Ancient Greece is the place and time where the people of what was to become our Western Civilization first engaged in lengthy, thought-out, rational discourse on nature, morals, society, and everything else they’ve encountered. This became known as philosophy, and the works of the greek philosophers became the foundation of the philosophy of the modern world, producing also logic, mathematics, political and social sciences, and greatly influencing science. The influence of the ancient greeks is so great, A. N. Whitehead said in his often-quoted 1979 work “Process and Reality” that the safest general characterization of the European philosophical tradition is that it consists of a series of footnotes to Plato.
There’s no sensible way for me to describe all of it in one small web page, all I can is to point at the three major figures and some of their influences on the modern world. Little is known of the early development of the ancient greek thought, but starting with the Seven Sages of 6th century BCE, the history becomes documented, we know about the different, sometimes conflicting, schools of thought – Milesian, Pythagorean, Eleatic, Pluralistic, Atomistic, Sophistic, spanning three centuries of the development of natural philosophy, cosmology, mathematics, epistemology, logic, ethics and aesthetics, but today all of these schools are simply known as “pre-Socratic”, because in the eyes of the generations to come, they were eclipsed by Socrates, Plato, and Aristotle.
Socrates is, of course, the sophist who became famous for developing critical thinking by means of Socratic questioning, a method of systematic questioning to uncover assumptions, explore the consequences, and otherwise analyze every philosophical statement. The central technique of this method, Elenkhos, was a chain of logical questions intended to bring any given generic statement to aporia, the state of self-contradiction, thus forcing the refinement or abandonment of the premise, with no actual directives given by the questioner. This proved to be so effective at exposing the declining Athenian ethics, that he was sentenced to death for “corruption of the minds of the youth of Athens”.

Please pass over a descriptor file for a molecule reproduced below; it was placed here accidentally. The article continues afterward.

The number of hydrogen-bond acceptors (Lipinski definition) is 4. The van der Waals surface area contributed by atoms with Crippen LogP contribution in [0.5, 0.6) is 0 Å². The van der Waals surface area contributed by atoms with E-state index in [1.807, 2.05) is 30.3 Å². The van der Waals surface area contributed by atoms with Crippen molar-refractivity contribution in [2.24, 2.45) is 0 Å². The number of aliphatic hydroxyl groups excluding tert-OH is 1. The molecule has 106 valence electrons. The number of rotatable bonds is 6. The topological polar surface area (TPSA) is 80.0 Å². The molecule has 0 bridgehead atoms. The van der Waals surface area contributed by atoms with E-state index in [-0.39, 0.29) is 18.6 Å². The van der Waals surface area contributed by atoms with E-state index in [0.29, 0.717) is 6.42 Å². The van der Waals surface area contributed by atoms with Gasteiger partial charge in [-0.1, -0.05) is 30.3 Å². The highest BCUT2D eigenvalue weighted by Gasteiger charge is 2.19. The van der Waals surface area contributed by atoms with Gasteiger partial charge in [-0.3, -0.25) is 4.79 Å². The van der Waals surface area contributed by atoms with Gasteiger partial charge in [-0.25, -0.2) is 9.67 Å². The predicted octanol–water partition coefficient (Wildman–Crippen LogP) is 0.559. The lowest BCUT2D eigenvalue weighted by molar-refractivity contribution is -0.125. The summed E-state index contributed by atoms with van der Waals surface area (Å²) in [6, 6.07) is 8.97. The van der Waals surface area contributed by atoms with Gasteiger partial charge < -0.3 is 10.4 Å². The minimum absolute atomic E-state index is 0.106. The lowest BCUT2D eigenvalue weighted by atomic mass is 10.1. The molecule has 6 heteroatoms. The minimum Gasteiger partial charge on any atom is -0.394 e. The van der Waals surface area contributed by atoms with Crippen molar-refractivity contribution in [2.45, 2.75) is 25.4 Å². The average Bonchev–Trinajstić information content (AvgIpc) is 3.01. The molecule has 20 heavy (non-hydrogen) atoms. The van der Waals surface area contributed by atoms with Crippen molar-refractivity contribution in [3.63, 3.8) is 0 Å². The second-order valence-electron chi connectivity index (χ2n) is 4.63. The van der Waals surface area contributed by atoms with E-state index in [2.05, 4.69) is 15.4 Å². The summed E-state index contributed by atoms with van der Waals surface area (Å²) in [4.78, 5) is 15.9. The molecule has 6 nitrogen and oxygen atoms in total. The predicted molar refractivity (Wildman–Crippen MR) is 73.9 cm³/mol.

Then, of course, we had Plato (a student of Socrates) with his Theory of Forms, the belief that the physical world consists of nothing but false shadows of the Forms, the shadows that change and perish, while the world of ideas is the higher, true, and the most fundamental reality, and that the true knowledge cannot come from observation but rather from insight and critical reasoning. Plato’s most famous student, Aristotle, took the opposing view, grounding his knowledge in the observable, objective reality, and stating that there are no a priori forms, that the Universals are, instead, instantiated in the Particulars and cannot exist without them. He explored logic and deductive reasoning in 4th century BCE to such detail that only the mathematical logic of the 19th century managed to advance further. Believing thus that the study of nature is useful, he studied it as rigorously as was possible at the time, hindered by the lack of quantitative concepts and measures, he still managed to contribute greately to what was to become botany, zoology, physics, astronomy, and chemistry.
To me, the contrast of Plato and Aristotle is the first example of the eternal conflict in natural philosophy, the conflict of deduction and induction, a priori and a posteriori, nature and nurture, internalism and externalism, rationalism and empiricism, and, most recently, critical rationalism and scientific realism.